Home The Elusive Samurai Volume 1 - Assassination Classroom Author's New Edutainment

The Elusive Samurai Volume 1 - Assassination Classroom Author's New Edutainment

Many might not be aware that Assassination Classroom author, Yusei Matsui, has been running a new manga titled The Elusive Samurai in Weekly Shonen Jump since January 2021. Volume 1 of the new manga has also been published in English, with the first volume now being available as a part of Viz Media’s library.

The Elusive Samurai Volume 1 English Edition

Viz Media describes the plot of The Elusive Samurai Volume 1 as:
After the massacre of his family by the traitor Ashikaga Takauji, Tokiyuki flees with the help of a handful of loyal retainers who have also survived the purge. One of them is Suwa Yorishige, an ally of the Hojo clan and lord of Suwa Province. The slightly odd Yorishige also claims to be clairvoyant and foretells that Tokiyuki will one day become the ruler of Japan. But for the moment, escaping from enemy territory is the priority!


The Elusive Samurai story is based on Japanese history around the 1330s, meaning it is set nearly 7 centuries ago. What happened in your country at that time? Whatever it may be, it happened at the same time on the globe. Doesn’t that make it sound exciting? The author featured important aspects of the life of teachers and students in his previous Assassination Classroom, and now he is bringing to the modern-day world “a little-known period in Japanese history”, which he hopes you will find “thrilling through his unique perspective“.

People who have gone through compulsory education in Japan already have knowledge of how history unfolds afterward, but if this is your first time hearing of Japanese history, the manga simply serves you an exciting story of a young master’s life that is filled with revenge. The story is historical fiction, meant to entertain readers.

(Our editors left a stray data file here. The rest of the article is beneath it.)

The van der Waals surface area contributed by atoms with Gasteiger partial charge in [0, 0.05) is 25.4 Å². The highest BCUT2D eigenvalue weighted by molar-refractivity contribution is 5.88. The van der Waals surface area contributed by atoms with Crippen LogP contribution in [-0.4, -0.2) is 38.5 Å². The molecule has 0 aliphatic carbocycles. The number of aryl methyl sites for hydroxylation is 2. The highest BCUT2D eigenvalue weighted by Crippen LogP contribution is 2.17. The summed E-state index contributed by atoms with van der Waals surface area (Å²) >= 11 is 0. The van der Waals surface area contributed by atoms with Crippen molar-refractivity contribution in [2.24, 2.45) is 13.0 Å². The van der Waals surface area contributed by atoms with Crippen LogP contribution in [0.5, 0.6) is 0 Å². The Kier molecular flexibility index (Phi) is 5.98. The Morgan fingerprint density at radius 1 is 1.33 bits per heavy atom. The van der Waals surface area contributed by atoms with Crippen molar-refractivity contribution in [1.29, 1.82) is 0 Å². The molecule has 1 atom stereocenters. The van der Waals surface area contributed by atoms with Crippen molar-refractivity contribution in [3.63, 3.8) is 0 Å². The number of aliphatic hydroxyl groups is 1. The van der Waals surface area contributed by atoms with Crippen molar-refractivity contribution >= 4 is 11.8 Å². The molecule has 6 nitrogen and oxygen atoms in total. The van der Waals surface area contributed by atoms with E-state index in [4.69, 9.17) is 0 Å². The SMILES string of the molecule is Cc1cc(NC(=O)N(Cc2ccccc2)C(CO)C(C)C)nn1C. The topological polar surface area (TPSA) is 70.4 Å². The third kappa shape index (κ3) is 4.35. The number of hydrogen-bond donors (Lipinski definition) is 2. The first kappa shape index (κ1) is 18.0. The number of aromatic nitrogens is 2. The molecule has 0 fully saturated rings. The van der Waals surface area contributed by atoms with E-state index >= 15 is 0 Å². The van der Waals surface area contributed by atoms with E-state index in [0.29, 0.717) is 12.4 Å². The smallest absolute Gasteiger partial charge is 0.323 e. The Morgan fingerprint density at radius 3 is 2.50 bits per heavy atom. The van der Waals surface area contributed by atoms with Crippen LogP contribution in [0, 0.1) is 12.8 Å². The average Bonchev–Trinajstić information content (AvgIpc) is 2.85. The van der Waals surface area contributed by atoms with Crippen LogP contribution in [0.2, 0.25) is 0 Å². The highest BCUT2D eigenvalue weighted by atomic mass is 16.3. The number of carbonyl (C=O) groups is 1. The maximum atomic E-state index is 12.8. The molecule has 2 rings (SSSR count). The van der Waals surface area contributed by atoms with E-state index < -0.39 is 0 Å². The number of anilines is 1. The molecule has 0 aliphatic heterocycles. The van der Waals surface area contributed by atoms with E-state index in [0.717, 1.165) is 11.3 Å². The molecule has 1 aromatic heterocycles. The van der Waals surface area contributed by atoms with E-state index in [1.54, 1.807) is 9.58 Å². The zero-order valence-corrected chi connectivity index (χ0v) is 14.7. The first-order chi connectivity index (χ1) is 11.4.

I believe the historical aspect made The Elusive Samurai different from his previous works Majin Tantei Nogami Neuro and Assassination Classroom: a creature with overwhelming power doesn’t stand side by side with the protagonist. Majin Tantei Nogami Neuro had demon Neuro who appeared from the demon world for high school student Yako Katsuragi, while Assassination Classroom had the octopus-like teacher for junior high school student Nagisa Shiota. Even though The Elusive Samurai has Shinto Priest Suwa Yorishige with prescience, which is actually beyond human power, for the little young master Hojo Tokiyuki, he does remain within the range of human.

On further note, The Elusive Samurai‘s compiled volumes have a distinct feature: interesting commentary from Japanese historian and series supervisor Kazuto Hongo on the era, cultures, and traditions that will help you to further immerse yourself into the old Japanese world. “Increase your enjoyment of this manga by learning the real history behind it!” the manga states. The author talked about his cooperation with Hongo on the Special Thanks page: “I called upon him to supervise the historical details in the series and to write the pages of historical analysis. Anything that departs from history is the author’s own creation or personal interpretation.“.